(Check against delivery)
I’m honored to address the first United Nations World Conference on Indigenous Peoples. The participation of especially Indigenous Peoples’ representatives, in the Conference and in its preparations makes this event special for all of us. It reinforces our joint commitment to the United Nations Declaration on the Rights of Indigenous Peoples.
In addition this conference marks an important step in fulfilling a key recommendation made in Alta a year ago. Indigenous Peoples should have the right to participate in matters concerning them in the United Nations. We look forward to the Secretary-General`s proposals in this regard. In this context, we must express our concern over the reported attempts to prevent representatives of Indigenous Peoples from Russia to join us today.
Indigenous Peoples’ participation in decision-making is vital also at the national level. Procedures may vary from country to country, but in all cases the objective should be to reach consensus in good faith. In Finland, authorities are obliged by law to negotiate with the Sámi Parliament, the representative body of the indigenous Sámi. Recently, the Finnish Government has worked together with the Sámi Parliament to expand the scope of the obligation to consult. The proposed reform spells out the concept of free, prior and informed consent.
* * *
Echoing the words of Kofi Annan, “Let us ensure that all young people have every opportunity to participate fully in the lives of their societies.” And now we are witnessing how young indigenous delegates are playing an important role in this Conference. Indigenous youth must have the right, means, and support to participate in their societies. To that end, access to education, information and means of communication is essential.
In Finland, the Sámi youth have taken significant steps to improve their cultural and political participation through the establishment of the Sámi Youth Council. Measures to revive Indigenous languages, including language nest activities for children, have been found an efficient way to strengthen the identity of young indigenous people.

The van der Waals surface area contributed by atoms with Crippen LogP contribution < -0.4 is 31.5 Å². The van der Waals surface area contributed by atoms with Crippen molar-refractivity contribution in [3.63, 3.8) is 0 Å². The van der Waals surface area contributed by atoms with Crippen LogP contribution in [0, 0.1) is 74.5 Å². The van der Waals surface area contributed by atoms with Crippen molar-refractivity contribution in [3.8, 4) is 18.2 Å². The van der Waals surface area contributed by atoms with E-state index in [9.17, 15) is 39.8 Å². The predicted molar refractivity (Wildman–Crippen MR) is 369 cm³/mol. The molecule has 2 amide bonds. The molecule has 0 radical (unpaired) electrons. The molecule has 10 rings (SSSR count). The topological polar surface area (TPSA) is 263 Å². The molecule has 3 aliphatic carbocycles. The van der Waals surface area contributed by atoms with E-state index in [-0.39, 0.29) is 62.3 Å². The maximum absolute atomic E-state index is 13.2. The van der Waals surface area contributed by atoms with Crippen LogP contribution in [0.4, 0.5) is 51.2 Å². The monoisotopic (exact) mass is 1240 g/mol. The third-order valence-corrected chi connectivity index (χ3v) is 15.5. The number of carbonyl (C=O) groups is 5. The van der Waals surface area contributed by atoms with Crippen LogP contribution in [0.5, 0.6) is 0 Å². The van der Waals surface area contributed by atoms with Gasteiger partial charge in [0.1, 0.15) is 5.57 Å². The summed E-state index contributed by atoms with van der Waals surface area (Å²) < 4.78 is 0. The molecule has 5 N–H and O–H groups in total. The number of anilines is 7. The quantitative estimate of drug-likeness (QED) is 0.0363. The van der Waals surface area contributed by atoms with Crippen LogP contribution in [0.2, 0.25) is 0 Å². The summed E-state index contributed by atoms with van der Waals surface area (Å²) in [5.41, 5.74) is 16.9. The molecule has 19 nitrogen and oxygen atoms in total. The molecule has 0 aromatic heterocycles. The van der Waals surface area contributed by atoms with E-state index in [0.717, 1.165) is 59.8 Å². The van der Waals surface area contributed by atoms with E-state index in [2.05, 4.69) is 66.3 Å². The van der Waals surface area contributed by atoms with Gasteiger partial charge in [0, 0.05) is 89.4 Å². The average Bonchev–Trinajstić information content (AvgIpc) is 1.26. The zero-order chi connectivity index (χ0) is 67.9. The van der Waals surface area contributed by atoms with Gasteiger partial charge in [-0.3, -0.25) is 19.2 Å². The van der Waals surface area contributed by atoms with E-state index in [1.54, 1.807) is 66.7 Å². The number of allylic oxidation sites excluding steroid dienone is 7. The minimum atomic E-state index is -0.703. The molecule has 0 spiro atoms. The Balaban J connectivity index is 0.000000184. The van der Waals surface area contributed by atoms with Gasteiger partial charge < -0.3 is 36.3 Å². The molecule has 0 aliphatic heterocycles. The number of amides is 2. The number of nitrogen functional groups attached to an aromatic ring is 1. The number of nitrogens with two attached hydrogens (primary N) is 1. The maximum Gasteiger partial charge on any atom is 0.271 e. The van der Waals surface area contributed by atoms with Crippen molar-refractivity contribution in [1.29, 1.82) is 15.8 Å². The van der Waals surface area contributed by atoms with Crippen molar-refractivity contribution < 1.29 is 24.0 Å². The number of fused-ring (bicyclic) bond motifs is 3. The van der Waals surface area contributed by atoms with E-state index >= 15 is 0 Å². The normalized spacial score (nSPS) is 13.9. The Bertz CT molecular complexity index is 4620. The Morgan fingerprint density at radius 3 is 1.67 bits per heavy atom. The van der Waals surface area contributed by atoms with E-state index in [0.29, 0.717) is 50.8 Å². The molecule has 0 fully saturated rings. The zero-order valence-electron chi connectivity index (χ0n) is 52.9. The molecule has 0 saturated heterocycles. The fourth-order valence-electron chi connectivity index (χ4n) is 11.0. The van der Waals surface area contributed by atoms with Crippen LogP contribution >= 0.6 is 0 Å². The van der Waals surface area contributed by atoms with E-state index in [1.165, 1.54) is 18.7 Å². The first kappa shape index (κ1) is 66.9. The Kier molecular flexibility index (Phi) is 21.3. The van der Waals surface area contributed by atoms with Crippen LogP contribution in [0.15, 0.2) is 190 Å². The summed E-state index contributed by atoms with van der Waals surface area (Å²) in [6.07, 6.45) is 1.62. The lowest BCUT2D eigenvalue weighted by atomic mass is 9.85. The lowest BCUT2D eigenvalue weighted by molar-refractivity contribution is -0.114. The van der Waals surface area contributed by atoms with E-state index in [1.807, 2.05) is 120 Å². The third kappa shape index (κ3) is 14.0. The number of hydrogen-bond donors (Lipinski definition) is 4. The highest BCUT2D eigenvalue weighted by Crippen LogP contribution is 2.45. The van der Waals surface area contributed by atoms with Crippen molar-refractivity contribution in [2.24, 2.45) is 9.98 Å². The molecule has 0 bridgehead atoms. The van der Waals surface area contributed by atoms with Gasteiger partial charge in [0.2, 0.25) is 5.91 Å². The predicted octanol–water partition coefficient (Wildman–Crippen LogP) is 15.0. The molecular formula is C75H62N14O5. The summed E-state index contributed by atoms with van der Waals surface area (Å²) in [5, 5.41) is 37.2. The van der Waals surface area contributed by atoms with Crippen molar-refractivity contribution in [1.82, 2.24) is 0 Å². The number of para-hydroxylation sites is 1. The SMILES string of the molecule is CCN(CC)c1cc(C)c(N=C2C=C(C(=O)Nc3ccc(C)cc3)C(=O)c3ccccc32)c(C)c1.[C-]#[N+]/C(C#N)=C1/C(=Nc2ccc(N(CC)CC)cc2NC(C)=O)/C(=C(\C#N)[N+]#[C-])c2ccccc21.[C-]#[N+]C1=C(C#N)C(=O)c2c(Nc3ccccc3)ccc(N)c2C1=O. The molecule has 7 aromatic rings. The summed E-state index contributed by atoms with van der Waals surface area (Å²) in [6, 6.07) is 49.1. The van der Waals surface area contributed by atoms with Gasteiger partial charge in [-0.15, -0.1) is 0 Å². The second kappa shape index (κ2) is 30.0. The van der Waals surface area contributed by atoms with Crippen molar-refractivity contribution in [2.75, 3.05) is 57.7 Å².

* * *
Finland’s role in the Arctic is defined by our geography; by our Arctic expertise, our emphasis on sustainable development and environmental considerations; and by international cooperation. To secure the welfare of people living in the Arctic is of key importance. We are convinced that this contributes to economic stability and enhances competitiveness. Climate change has consequences to us all. We must address them together.
Industries such as fishing, herding, hunting and tourism are vital to Arctic business development and to the livelihoods of the peoples in the Arctic. Finland is very pleased with the establishment of the Arctic Economic Council two weeks ago in Iqaluit, Canada. Artic business leaders and Indigenous peoples work together with the aim to facilitate Arctic business-to-business activities and responsible economic development. Traditional knowledge, stewardship and a focus on small businesses will play a central role in this work. Finland will continue to support this work also in the future.
The Nordic countries have a long tradition in cooperation with the Sámi and Greenlandic representative bodies. Cross-border cooperation is vital in finding common solutions to common challenges. Internationally we work together on issues such as biodiversity.
* * *
Cooperation between different stakeholders is not without challenges. Only true dialogue with all relevant stakeholders will yield solid results beneficial for all. For this reason, the voices of the Indigenous Peoples must be heard also at the United Nations.